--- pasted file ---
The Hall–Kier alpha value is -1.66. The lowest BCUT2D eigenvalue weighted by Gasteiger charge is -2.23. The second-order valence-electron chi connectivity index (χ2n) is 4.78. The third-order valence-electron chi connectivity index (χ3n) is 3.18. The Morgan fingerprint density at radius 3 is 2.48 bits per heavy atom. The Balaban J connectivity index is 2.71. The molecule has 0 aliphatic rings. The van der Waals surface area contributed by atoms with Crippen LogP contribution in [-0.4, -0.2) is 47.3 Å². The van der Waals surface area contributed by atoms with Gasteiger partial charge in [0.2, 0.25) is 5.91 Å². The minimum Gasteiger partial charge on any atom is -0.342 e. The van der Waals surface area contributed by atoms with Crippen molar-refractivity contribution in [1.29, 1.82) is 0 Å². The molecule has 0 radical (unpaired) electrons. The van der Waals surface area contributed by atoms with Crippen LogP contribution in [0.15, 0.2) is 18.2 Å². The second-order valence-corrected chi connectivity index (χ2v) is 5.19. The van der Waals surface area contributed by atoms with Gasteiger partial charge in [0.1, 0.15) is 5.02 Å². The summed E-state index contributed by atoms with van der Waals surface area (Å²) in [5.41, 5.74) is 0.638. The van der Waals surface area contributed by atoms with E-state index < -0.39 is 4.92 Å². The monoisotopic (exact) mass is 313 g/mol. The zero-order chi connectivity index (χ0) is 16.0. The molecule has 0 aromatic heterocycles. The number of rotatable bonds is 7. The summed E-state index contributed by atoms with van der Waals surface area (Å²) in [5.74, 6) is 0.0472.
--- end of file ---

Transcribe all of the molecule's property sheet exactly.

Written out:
The Hall–Kier alpha value is -1.66. The lowest BCUT2D eigenvalue weighted by Gasteiger charge is -2.23. The second-order valence-electron chi connectivity index (χ2n) is 4.78. The third-order valence-electron chi connectivity index (χ3n) is 3.18. The Morgan fingerprint density at radius 3 is 2.48 bits per heavy atom. The Balaban J connectivity index is 2.71. The molecule has 0 aliphatic rings. The van der Waals surface area contributed by atoms with Crippen LogP contribution in [-0.4, -0.2) is 47.3 Å². The van der Waals surface area contributed by atoms with Gasteiger partial charge in [0.2, 0.25) is 5.91 Å². The minimum Gasteiger partial charge on any atom is -0.342 e. The van der Waals surface area contributed by atoms with Crippen molar-refractivity contribution in [1.29, 1.82) is 0 Å². The molecule has 0 radical (unpaired) electrons. The van der Waals surface area contributed by atoms with Crippen LogP contribution in [0.15, 0.2) is 18.2 Å². The second-order valence-corrected chi connectivity index (χ2v) is 5.19. The van der Waals surface area contributed by atoms with Gasteiger partial charge in [0.1, 0.15) is 5.02 Å². The summed E-state index contributed by atoms with van der Waals surface area (Å²) in [5.41, 5.74) is 0.638. The van der Waals surface area contributed by atoms with E-state index < -0.39 is 4.92 Å². The monoisotopic (exact) mass is 313 g/mol. The zero-order chi connectivity index (χ0) is 16.0. The molecule has 0 aromatic heterocycles. The number of rotatable bonds is 7. The summed E-state index contributed by atoms with van der Waals surface area (Å²) in [5.74, 6) is 0.0472.